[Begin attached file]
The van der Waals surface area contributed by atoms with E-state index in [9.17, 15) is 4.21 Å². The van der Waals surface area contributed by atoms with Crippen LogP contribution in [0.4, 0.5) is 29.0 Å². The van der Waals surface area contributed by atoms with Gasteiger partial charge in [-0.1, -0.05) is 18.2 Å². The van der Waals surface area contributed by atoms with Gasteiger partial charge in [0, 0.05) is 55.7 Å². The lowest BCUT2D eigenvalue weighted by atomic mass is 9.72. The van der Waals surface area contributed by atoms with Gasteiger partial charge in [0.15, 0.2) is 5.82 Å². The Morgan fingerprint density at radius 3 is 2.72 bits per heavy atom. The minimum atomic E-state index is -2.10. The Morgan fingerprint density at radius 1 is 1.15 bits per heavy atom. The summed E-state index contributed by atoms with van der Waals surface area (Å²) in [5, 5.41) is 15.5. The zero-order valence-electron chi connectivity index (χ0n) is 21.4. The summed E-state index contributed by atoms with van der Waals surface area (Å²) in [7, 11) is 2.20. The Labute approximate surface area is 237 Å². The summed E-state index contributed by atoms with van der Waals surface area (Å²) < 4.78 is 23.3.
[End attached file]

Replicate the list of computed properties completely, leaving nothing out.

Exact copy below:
The van der Waals surface area contributed by atoms with E-state index in [9.17, 15) is 4.21 Å². The van der Waals surface area contributed by atoms with Crippen LogP contribution in [0.4, 0.5) is 29.0 Å². The van der Waals surface area contributed by atoms with Gasteiger partial charge in [-0.1, -0.05) is 18.2 Å². The van der Waals surface area contributed by atoms with Gasteiger partial charge in [0, 0.05) is 55.7 Å². The lowest BCUT2D eigenvalue weighted by atomic mass is 9.72. The van der Waals surface area contributed by atoms with Gasteiger partial charge in [0.15, 0.2) is 5.82 Å². The Morgan fingerprint density at radius 3 is 2.72 bits per heavy atom. The minimum atomic E-state index is -2.10. The Morgan fingerprint density at radius 1 is 1.15 bits per heavy atom. The summed E-state index contributed by atoms with van der Waals surface area (Å²) in [5, 5.41) is 15.5. The zero-order valence-electron chi connectivity index (χ0n) is 21.4. The summed E-state index contributed by atoms with van der Waals surface area (Å²) in [7, 11) is 2.20. The Labute approximate surface area is 237 Å². The summed E-state index contributed by atoms with van der Waals surface area (Å²) < 4.78 is 23.3.